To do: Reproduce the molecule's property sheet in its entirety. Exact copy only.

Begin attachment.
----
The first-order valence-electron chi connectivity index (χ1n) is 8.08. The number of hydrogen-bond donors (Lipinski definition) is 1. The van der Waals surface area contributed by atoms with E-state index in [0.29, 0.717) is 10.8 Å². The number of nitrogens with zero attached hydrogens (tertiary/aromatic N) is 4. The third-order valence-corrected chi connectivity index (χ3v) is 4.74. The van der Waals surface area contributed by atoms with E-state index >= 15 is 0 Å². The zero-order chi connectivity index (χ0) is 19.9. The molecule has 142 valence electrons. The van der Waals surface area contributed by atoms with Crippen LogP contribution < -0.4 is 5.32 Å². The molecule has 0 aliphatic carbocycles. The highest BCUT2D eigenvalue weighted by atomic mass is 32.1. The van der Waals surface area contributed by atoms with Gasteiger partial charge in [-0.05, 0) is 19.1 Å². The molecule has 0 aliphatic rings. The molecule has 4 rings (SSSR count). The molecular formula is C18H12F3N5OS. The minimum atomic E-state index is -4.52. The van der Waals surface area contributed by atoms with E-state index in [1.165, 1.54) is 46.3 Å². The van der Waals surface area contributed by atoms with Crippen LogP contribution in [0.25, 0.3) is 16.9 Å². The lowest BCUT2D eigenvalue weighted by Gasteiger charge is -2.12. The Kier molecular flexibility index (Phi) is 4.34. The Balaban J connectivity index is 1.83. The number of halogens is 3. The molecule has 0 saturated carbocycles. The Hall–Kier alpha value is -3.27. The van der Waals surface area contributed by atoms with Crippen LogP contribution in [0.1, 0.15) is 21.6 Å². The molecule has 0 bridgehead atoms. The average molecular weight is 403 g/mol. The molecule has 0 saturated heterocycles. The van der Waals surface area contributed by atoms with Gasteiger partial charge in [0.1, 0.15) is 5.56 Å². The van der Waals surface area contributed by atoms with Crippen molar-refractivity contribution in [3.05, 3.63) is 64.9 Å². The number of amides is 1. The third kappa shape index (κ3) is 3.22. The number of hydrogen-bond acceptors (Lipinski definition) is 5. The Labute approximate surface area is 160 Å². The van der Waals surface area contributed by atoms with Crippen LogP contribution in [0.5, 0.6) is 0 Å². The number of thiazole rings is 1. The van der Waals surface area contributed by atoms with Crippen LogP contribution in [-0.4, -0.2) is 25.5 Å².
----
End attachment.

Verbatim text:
The first-order valence-electron chi connectivity index (χ1n) is 8.08. The number of hydrogen-bond donors (Lipinski definition) is 1. The van der Waals surface area contributed by atoms with E-state index in [0.29, 0.717) is 10.8 Å². The number of nitrogens with zero attached hydrogens (tertiary/aromatic N) is 4. The third-order valence-corrected chi connectivity index (χ3v) is 4.74. The van der Waals surface area contributed by atoms with E-state index >= 15 is 0 Å². The zero-order chi connectivity index (χ0) is 19.9. The molecule has 142 valence electrons. The van der Waals surface area contributed by atoms with Crippen LogP contribution < -0.4 is 5.32 Å². The molecule has 0 aliphatic carbocycles. The highest BCUT2D eigenvalue weighted by atomic mass is 32.1. The van der Waals surface area contributed by atoms with Gasteiger partial charge in [-0.05, 0) is 19.1 Å². The molecule has 0 aliphatic rings. The molecule has 4 rings (SSSR count). The molecular formula is C18H12F3N5OS. The minimum atomic E-state index is -4.52. The van der Waals surface area contributed by atoms with E-state index in [1.165, 1.54) is 46.3 Å². The van der Waals surface area contributed by atoms with Crippen LogP contribution in [0.25, 0.3) is 16.9 Å². The lowest BCUT2D eigenvalue weighted by Gasteiger charge is -2.12. The Kier molecular flexibility index (Phi) is 4.34. The Balaban J connectivity index is 1.83. The number of halogens is 3. The molecule has 0 saturated carbocycles. The Hall–Kier alpha value is -3.27. The van der Waals surface area contributed by atoms with Crippen LogP contribution in [0.1, 0.15) is 21.6 Å². The molecule has 0 bridgehead atoms. The average molecular weight is 403 g/mol. The molecule has 0 saturated heterocycles. The van der Waals surface area contributed by atoms with Gasteiger partial charge in [0.1, 0.15) is 5.56 Å². The van der Waals surface area contributed by atoms with Crippen molar-refractivity contribution in [3.05, 3.63) is 64.9 Å². The number of amides is 1. The third kappa shape index (κ3) is 3.22. The number of hydrogen-bond acceptors (Lipinski definition) is 5. The Labute approximate surface area is 160 Å². The van der Waals surface area contributed by atoms with Crippen LogP contribution in [0.5, 0.6) is 0 Å². The number of thiazole rings is 1. The van der Waals surface area contributed by atoms with Crippen LogP contribution in [-0.4, -0.2) is 25.5 Å².